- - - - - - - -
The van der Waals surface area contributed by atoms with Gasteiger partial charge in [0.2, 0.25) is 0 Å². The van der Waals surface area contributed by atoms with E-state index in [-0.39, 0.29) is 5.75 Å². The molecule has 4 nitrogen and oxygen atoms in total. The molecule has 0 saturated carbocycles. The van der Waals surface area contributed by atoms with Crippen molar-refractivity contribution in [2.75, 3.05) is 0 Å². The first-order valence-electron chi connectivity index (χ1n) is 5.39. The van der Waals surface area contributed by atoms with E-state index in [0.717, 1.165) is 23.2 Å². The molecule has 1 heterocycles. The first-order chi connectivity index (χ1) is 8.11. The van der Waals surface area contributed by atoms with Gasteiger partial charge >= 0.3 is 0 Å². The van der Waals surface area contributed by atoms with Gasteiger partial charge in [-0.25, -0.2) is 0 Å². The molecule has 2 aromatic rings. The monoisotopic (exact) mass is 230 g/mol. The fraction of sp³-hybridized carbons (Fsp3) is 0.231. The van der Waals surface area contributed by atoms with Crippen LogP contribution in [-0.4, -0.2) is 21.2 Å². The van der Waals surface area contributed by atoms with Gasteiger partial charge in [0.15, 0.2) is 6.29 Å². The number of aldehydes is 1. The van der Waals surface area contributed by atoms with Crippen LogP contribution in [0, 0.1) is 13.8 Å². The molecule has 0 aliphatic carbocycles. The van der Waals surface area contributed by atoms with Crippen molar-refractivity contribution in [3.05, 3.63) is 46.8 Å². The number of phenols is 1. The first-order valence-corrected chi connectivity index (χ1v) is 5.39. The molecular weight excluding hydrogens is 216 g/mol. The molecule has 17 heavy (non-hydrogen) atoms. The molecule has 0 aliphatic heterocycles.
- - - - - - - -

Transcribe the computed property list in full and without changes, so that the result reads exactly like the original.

The van der Waals surface area contributed by atoms with Gasteiger partial charge in [0.2, 0.25) is 0 Å². The van der Waals surface area contributed by atoms with E-state index in [-0.39, 0.29) is 5.75 Å². The molecule has 4 nitrogen and oxygen atoms in total. The molecule has 0 saturated carbocycles. The van der Waals surface area contributed by atoms with Crippen molar-refractivity contribution in [2.75, 3.05) is 0 Å². The first-order valence-electron chi connectivity index (χ1n) is 5.39. The van der Waals surface area contributed by atoms with E-state index in [0.717, 1.165) is 23.2 Å². The molecule has 1 heterocycles. The first-order chi connectivity index (χ1) is 8.11. The van der Waals surface area contributed by atoms with Gasteiger partial charge >= 0.3 is 0 Å². The van der Waals surface area contributed by atoms with Gasteiger partial charge in [-0.25, -0.2) is 0 Å². The molecule has 2 aromatic rings. The monoisotopic (exact) mass is 230 g/mol. The fraction of sp³-hybridized carbons (Fsp3) is 0.231. The van der Waals surface area contributed by atoms with Crippen LogP contribution in [-0.4, -0.2) is 21.2 Å². The van der Waals surface area contributed by atoms with Gasteiger partial charge in [0.15, 0.2) is 6.29 Å². The number of aldehydes is 1. The van der Waals surface area contributed by atoms with Crippen LogP contribution in [0, 0.1) is 13.8 Å². The molecule has 0 aliphatic carbocycles. The van der Waals surface area contributed by atoms with Crippen molar-refractivity contribution in [3.05, 3.63) is 46.8 Å². The number of phenols is 1. The first-order valence-corrected chi connectivity index (χ1v) is 5.39. The molecular weight excluding hydrogens is 216 g/mol. The molecule has 17 heavy (non-hydrogen) atoms. The molecule has 0 aliphatic heterocycles.